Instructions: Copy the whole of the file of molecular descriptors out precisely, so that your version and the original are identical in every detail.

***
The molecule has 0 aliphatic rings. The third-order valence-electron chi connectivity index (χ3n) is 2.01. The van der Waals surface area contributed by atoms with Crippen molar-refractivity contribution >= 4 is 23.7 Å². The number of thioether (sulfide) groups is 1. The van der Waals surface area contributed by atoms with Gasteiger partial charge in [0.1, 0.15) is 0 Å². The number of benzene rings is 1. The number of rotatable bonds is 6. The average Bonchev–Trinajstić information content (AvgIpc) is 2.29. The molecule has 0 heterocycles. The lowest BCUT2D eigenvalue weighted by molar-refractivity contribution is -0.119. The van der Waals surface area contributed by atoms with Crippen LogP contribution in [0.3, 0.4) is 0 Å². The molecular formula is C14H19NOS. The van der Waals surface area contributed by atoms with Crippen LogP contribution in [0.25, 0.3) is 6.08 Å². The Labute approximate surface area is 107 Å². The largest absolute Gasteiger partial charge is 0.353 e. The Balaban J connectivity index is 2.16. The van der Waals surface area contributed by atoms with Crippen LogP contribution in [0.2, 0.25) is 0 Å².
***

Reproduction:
The molecule has 0 aliphatic rings. The third-order valence-electron chi connectivity index (χ3n) is 2.01. The van der Waals surface area contributed by atoms with Crippen molar-refractivity contribution >= 4 is 23.7 Å². The number of thioether (sulfide) groups is 1. The van der Waals surface area contributed by atoms with Gasteiger partial charge in [0.1, 0.15) is 0 Å². The number of benzene rings is 1. The number of rotatable bonds is 6. The average Bonchev–Trinajstić information content (AvgIpc) is 2.29. The molecule has 0 heterocycles. The lowest BCUT2D eigenvalue weighted by molar-refractivity contribution is -0.119. The van der Waals surface area contributed by atoms with Crippen LogP contribution in [0.3, 0.4) is 0 Å². The molecular formula is C14H19NOS. The van der Waals surface area contributed by atoms with Crippen LogP contribution in [0.25, 0.3) is 6.08 Å². The Labute approximate surface area is 107 Å². The largest absolute Gasteiger partial charge is 0.353 e. The Balaban J connectivity index is 2.16. The van der Waals surface area contributed by atoms with Crippen LogP contribution in [0.2, 0.25) is 0 Å².